Apocalypses: Book of Parables

Apocalypses

Time Period

40 BCE – 70 CE, after Parthian invasion of Israel, before Rome destroyed Jerusalem.

Pseudonym

Part of the 1 Enoch corpus.

The vision of wisdom that Enoch saw …

Angelic Guide

Enoch receives guidance from an angel in a few places.

And I asked the angel who went with me and showed me what was hidden, ‘What are these?’

Cosmogony

This isn’t near as much a focus as the Book of Lights, but it does somewhat feature into the Book of Parables’ eschatology.

And there my eyes beheld the secrets of the lightnings and thunders, and the secrets of thw winds, how they are divided to blow upon the earth, and the secrets of the clouds and the dew.

Primordial Events

Reiterates the story of the fallen angels.

In those days, sons of the chosen and holy were descending from the highest heaven, and their seed was becoming one with the sons of men.

Historical Review

(n/a)

After-the-fact Prophecy

(n/a)

Persecution

There is a short allusion to violence and exploitation during the time of Herod.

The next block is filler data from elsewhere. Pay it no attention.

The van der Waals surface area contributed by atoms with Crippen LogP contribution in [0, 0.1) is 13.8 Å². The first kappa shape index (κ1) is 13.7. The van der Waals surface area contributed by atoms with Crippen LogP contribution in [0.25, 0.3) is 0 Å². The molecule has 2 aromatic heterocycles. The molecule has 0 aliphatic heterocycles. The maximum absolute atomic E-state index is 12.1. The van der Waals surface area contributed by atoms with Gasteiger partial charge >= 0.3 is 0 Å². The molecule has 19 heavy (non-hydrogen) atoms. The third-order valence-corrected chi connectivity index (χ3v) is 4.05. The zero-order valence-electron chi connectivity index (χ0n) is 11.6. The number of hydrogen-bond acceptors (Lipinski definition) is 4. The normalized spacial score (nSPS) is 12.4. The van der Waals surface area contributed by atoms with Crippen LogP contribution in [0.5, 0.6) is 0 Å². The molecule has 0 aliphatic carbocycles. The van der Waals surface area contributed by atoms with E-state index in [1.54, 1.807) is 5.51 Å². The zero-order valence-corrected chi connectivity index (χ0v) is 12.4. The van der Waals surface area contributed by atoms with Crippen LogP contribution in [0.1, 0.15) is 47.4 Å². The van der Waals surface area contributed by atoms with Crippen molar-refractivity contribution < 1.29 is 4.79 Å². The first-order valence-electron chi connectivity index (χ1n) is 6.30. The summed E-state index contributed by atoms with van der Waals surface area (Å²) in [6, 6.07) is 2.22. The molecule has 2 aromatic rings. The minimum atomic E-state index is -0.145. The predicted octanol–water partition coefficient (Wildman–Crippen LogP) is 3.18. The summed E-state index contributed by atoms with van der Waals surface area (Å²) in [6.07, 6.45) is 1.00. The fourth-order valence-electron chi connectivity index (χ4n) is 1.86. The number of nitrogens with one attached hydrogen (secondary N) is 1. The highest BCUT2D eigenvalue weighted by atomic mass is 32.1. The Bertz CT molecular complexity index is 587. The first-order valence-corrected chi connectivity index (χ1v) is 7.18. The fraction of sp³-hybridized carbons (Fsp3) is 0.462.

In those days the holy ones … were interceding and praying in behalf of the blood of the righteous that had been shed …

Social Upheaval

(n/a)

Resurrection

The righteous dead will be raised to be rewarded during the final judgment.

In those days, the earth will restore what has been entrusted to it, and Sheol will restore what it has received, and destruction will restore what it owes.

Judgment

The theme of the entire book is the final judgment against the rulers of the world, dispensed by God’s Messiah, who is identified with Enoch himself.

When his hidden things are revealed to the righteous, the sinners will be judged, and the wicked will be driven from the presence of the righteous and chosen.

New Creation

The promise to the righteous dead is that they will inhabit a new world free of evil.

‘I shall transform heaven and make it a blessing and a light forever; and I shall transform the earth and make it a blessing.’

Sources

Most of the book probably came from a single author, who used the Book of the Watchers, possibly also the Book of Lights, and adapted passages from Deutero-Isaiah, Daniel, and wisdom traditions.

A later redaction inserted material about Noah and the Watchers. Some scholars hypothesize these parts of the Book of Parables (and even other parts of 1 Enoch) were derived from a now-lost Book of Noah.

Units

1 Enoch 37: Introduction.

1 Enoch 38–44: The first parable.

1 Enoch 45–57: The second parable.

1 Enoch 58–69: The third parable.

1 Enoch 70–71: The conclusion, with appended thoughts.

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